We all compete in a disruptive, fast-paced world. That means you can’t afford to be caught flat-footed, unable to react with speed and agility to shifting market conditions.
It means you need a plan.
Every leader knows that success is no accident—you have to plan for it. You need to surface insights from what’s happening in your business so you can better anticipate what will happen in the future.
The very act of planning triggers actions that are essential to success. It forces you to think strategically about your business, causing you to prioritize critical issues. Only in the process of planning can you confidently identify the gaps (the distance between where you are and where you need to be) that tell you where you should invest capital, resources, and energy.
As a CEO, knowing that we planned the business at a detailed level gives me greater assurance that we have the right plan. It not only lets me see where we intend to go, but much like a GPS system, a good plan shows me exactly how we plan to get there. It even suggests multiple routes to reach the same destination. It’s a navigation tool that allows me to look closely at where we are as a business, what is driving our progress, what’s on track, and what isn’t. It uncovers both risks and opportunities.
In short, a good planning process forces you to think the right way about your business.
Planning is so fundamental that it’s not limited to the executive leadership team or even to finance. It’s essential to every type of organization, from small and medium-sized businesses to nonprofits and the largest enterprises. And every function within those organizations plans as well.
Planning is also far more than building a budget, because everybody—not just finance—plans their own work for capacity and operational optimization. The planning process is a closed-loop system that involves insights from analysis and feeds these insights into a point of view to consider scenarios about what will happen
In most organizations, all that planning produces an ocean of individual, operational plans. They often exist in spreadsheets, disconnected from the corporate or financial plan that gives the business its direction. This is not a recipe for success.
We’ve thought a lot about how businesses plan and how they could do it better. After all, our company was founded as Adaptive Planning. Years of close collaboration with thousands of organizations of all sizes have taught us that modern planning is defined by a few fundamental truths:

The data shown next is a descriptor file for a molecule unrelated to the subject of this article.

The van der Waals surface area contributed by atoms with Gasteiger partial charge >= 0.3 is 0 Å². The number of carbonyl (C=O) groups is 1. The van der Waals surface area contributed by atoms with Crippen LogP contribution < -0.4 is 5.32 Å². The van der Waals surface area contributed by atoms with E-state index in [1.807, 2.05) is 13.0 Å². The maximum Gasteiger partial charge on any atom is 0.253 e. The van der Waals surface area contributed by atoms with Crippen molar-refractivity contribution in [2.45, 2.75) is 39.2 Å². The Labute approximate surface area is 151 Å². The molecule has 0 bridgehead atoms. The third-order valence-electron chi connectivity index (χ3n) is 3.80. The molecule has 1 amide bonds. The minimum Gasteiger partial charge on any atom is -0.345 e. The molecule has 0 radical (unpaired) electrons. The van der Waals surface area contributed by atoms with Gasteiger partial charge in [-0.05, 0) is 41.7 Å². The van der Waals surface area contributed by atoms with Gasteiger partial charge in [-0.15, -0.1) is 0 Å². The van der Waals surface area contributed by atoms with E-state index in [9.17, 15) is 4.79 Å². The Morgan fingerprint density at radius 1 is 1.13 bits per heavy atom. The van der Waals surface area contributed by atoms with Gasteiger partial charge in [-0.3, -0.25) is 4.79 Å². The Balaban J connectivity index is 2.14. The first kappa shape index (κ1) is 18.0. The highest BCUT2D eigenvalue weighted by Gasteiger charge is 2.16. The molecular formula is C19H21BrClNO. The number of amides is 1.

- The best plans involve the people closest to the day-to-day business. The people who are immersed in the market and your ongoing operations will have the best insights into solving their own business problems.
- It should be easy to plan and make decisions quickly. Planning and decision-making shouldn’t be so hard. If it’s too difficult or too slow, not enough people can or will be able to engage in the process.
- Reporting and analytics are essential to planning and decision-making. For people to make timely and informed decisions, capabilities like easy reporting and intuitive analytics aren’t just nice to have, they’re indispensable.
- Finance is in the best position to orchestrate the corporate plan. While functional teams create their own independent models and plans that together form a comprehensive enterprise-wide model and plan, finance is the one providing the strategic oversight and coordination. Ideally everybody is engaged in an ongoing, closed-loop business planning process—orchestrated by finance.
Modern planning environments are built around these fundamental tenets. They have to be. Enterprises are too complex, too fast moving to be served by planning that’s static—manual, email-based, inefficient, prone to error—which leaves them with plans that are obsolete the moment they’re finished. They can only succeed if everybody is engaged in an active planning process, where data is always current. An active planning process guides continuous, instead of intermittent, planning; it’s collaborative rather than top-down; and it’s comprehensive instead of siloed.
Change is constant. That’s why planning matters.
Change is a constant in business. To keep up, we all need to get a lot better at navigating it. Implementing a modern, active planning environment that embraces everybody in the organization is an important first step along that road. That’s how to get everyone contributing to the plan, to create a plan that’s valuable to every area of the business, and to drive agility in a world that moves fast.
Indeed, in today’s disruptive, accelerated, blink-and-you’ll-miss-it world, that’s not just a vision. It’s a business imperative.